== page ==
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Why Your .COM Should Be a .ORG, Too

I've noticed an emerging trend in the domain name space as a result of the increasing emphasis on "doing good." Until recently, the domain strategy of choice was to use a single domain name extension to house all a company's online activity, while other addresses were selected purely as redirects or as brand protection maneuvers. Simply, the prevalent mindset was once a .com (or a .net or .org), always a .com (or .net or .org). But times — and marketing plans — are changing.

Now, with more than 200 million domain registrations worldwide, an escalating number of "traditional" .coms (read: for-profits or commercial entities) are broadening their online reach by building out their .orgs to dedicate a holistic space to their philanthropic efforts, educational initiatives, online community engagement or crisis communications. So, the question is: How did this shift happen and why should your company follow this trend?

While I'd like to think that the answer is as simple as the fact that individuals, organizations and corporations are realizing .org' s value and inherent credibility among their communities, the shift is more likely due to these developments:

  1. Enter the age of corporate social responsibility programs. Increasingly, consumers expect corporations to do more than just sell products and services. In fact, a study by Do Well Do Good found that 88% of consumers think corporations should try to achieve their business goals while improving society and the environment. In other words, consumers want to support companies that are actively bettering the world, and companies, in return, don't want to "hide their good" within their corporate website. (Not to mention, they can generate improved search engine optimization value by building out multiple websites.)
  2. Behold the social effect. With social networking accounting for 22.7% of our online time, individuals and organizations are using social to tap into mass audiences and promote their causes or engage their communities.
  3. Don't underestimate the power of real-time marketing. Most domain name registrars offer instant websites. As a result, we are seeing more companies and individuals respond rapidly with a .org to communicate with their audiences and mobilize a community in times of crisis or calm.

Take, for example, SXSW4Japan.org. In a tragic coincidence, the South by Southwest Festival was already under way when the devastating earthquake and tsunami hit Japan in March. The conference organizers responded almost immediately, rolling out a simple, effective website to bring together the festival community and encourage emergency relief donations to the Red Cross. The effort paid off in spades. By the end of the four-day festival, the SXSW community raised nearly $130,000 in online donations through the website, social media (search #sxsw4japan or #sxswcares), corporate sponsorships and a Web widget. The original goal? $10,000.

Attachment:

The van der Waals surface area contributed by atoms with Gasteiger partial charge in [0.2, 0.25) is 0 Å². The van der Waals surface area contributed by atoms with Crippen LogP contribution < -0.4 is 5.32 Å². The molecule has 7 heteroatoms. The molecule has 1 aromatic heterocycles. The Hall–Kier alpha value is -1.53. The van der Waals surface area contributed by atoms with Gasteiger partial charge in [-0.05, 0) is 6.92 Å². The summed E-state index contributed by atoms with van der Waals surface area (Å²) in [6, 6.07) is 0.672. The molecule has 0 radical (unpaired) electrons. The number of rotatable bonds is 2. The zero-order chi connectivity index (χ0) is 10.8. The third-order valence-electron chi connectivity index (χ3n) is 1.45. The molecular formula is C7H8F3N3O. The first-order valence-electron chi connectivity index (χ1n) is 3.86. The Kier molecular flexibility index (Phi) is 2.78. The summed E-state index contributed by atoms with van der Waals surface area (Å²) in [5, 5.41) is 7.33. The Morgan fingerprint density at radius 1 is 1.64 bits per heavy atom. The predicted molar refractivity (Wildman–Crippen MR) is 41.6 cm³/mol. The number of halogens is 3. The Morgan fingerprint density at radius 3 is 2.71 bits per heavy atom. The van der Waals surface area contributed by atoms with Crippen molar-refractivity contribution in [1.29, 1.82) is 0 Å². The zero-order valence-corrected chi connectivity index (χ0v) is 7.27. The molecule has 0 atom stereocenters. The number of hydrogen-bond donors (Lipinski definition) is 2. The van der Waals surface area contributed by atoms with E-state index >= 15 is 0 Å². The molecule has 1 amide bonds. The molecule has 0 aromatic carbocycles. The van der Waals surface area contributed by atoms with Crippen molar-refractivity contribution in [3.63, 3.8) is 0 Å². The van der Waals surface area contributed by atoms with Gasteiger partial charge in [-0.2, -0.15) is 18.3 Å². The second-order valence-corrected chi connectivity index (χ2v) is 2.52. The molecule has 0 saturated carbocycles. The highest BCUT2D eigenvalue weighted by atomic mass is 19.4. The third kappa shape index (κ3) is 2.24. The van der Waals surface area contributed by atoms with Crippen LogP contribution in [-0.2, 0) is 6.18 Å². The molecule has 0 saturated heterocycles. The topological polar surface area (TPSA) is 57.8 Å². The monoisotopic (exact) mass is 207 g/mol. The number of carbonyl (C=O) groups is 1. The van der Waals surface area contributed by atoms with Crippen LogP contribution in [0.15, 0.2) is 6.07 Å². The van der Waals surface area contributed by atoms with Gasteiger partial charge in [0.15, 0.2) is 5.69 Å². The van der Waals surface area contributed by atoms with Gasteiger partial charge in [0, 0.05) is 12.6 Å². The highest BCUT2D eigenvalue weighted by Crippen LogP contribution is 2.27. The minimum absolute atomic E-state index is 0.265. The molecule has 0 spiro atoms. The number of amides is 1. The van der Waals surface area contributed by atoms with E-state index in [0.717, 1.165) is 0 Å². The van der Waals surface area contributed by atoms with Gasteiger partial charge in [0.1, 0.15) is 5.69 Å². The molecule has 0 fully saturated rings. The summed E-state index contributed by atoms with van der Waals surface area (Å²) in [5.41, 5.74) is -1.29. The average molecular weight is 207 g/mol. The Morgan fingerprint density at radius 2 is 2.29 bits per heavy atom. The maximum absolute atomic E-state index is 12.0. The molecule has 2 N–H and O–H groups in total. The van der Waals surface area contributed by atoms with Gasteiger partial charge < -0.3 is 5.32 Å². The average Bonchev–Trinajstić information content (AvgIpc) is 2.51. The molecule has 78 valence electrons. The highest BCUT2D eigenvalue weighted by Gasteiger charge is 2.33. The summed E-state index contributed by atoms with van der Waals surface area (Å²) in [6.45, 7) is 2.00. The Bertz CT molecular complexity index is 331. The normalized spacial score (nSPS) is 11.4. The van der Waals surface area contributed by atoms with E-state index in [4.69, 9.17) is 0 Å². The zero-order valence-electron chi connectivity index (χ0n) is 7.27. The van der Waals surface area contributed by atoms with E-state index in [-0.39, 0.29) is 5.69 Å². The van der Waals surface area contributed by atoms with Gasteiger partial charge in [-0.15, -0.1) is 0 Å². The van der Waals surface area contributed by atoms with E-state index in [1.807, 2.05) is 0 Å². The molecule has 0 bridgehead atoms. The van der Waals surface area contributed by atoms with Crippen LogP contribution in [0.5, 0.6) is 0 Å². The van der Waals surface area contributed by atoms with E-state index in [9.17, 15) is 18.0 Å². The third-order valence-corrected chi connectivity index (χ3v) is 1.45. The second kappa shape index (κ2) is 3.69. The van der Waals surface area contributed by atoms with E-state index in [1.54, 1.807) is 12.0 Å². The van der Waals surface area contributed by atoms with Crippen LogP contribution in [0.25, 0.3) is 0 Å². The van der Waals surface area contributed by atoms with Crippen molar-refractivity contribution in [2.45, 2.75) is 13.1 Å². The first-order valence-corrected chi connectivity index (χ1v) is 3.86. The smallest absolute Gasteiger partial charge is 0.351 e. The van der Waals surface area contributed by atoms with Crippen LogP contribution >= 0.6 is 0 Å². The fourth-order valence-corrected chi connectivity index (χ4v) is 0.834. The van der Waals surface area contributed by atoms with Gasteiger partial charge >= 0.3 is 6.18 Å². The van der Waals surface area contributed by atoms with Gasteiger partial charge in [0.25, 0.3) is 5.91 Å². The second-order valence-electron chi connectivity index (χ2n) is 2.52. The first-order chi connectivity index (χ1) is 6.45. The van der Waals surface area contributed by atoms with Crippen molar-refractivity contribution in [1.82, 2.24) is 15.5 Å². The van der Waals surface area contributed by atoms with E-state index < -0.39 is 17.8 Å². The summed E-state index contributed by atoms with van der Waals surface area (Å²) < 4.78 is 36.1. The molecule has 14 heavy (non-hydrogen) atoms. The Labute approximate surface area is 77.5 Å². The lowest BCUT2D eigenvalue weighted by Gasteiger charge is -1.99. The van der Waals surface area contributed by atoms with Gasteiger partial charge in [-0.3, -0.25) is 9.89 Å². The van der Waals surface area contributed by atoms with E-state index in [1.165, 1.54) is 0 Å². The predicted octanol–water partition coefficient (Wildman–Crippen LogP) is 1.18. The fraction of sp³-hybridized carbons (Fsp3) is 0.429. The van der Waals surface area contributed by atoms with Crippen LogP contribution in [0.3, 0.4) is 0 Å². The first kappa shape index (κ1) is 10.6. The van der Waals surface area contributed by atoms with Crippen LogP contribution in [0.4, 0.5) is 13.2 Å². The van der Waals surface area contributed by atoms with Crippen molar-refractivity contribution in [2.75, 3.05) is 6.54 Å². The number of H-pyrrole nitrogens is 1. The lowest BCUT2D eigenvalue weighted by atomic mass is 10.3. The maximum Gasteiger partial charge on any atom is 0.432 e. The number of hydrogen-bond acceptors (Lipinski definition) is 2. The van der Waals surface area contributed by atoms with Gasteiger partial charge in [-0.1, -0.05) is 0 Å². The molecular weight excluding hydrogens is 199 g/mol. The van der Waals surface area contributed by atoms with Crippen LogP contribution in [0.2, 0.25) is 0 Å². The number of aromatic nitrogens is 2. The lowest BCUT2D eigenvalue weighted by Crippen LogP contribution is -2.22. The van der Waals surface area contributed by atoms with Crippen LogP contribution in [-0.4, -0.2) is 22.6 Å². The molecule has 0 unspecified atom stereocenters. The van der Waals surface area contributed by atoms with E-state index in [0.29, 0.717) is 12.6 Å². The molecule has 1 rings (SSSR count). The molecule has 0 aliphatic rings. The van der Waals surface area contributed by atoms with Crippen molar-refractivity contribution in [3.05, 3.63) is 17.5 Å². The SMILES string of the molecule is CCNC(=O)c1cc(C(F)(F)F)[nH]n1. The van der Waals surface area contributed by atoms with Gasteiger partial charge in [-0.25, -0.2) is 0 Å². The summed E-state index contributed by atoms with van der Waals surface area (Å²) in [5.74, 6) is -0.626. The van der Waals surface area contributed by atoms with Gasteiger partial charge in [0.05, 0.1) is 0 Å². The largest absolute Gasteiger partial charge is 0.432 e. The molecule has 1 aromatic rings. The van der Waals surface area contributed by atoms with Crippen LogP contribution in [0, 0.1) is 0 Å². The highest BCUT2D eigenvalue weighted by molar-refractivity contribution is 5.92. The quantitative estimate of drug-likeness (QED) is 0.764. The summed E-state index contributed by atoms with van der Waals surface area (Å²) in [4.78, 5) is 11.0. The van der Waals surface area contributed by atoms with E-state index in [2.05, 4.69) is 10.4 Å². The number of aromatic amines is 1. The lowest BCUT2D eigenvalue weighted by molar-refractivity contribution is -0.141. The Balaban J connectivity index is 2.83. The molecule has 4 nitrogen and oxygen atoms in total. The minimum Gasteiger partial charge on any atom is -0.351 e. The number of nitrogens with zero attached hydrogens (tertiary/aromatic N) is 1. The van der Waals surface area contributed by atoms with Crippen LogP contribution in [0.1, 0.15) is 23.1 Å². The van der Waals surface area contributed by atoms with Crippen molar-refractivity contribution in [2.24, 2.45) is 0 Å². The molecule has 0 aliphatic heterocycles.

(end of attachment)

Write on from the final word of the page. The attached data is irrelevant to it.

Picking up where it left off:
Other for-profits have achieved similar success. Hyundai Motor America, for example, implemented a CSR program called Hyundai's Hope on Wheels to accomplish three goals: Raise awareness of childhood cancer; celebrate the brave children battling the disease; and support research into better treatments and ultimately a cure. The results? In 2010, the campaign raised $2 million through the 2010 Hope on Wheels Tour, and Hyundai Motor America and its more than 800 dealers nationwide donated an additional $6.8 million to children's hospitals and nonprofit organizations across the country.

Even Internet heavyweight, Facebook — the most visited .com, has gotten into the game. In early 2011, Facebook launched the Open Compute Project, an initiative to accelerate data center server innovation and to build one of the most energy-efficient, low-cost computing. As a result, Facebook's Oregon data center is now one of the most efficient in the world. How so? The company's energy consumption per unit of computing power has declined by 38%.

Examples of traditional .coms now successfully utilizing .orgs are numerous, but the commonality they share is that marketers — whether a Fortune 500 or interactive festival — are looking to build creative, passionate domain strategies that match the creativity and passion of supporters. Tapping into the power of a .org in conjunction with a .com can result in many benefits.

When marketers and online strategists consider the increased SEO; improved Web traffic and online branding; strengthened customer relationship; and amplified attention to a brand's doing good, the decision to choose .org should be simple. So, .coms of the world: What's your .org?

Below is an article that was originally published June 22, 2011 on Advertising Age’s “GoodWorks” blog, written by The Public Interest Registry’s Lauren Price.

About PIR

PIR

Public Interest Registry is a nonprofit corporation that operates the .org top-level domain – the world's third largest "generic" top-level domain with more than 10 million domain names registered worldwide. As an advocate for collaboration, safety and security on the Internet, Public Interest Registry's mission is to empower the global noncommercial community to use the Internet more effectively, and to take a leadership position among Internet stakeholders on policy and other issues relating to the domain naming system. (Learn More)

Related topics: Domain Names, Registry Services, ICANN, Top-Level Domains, Web

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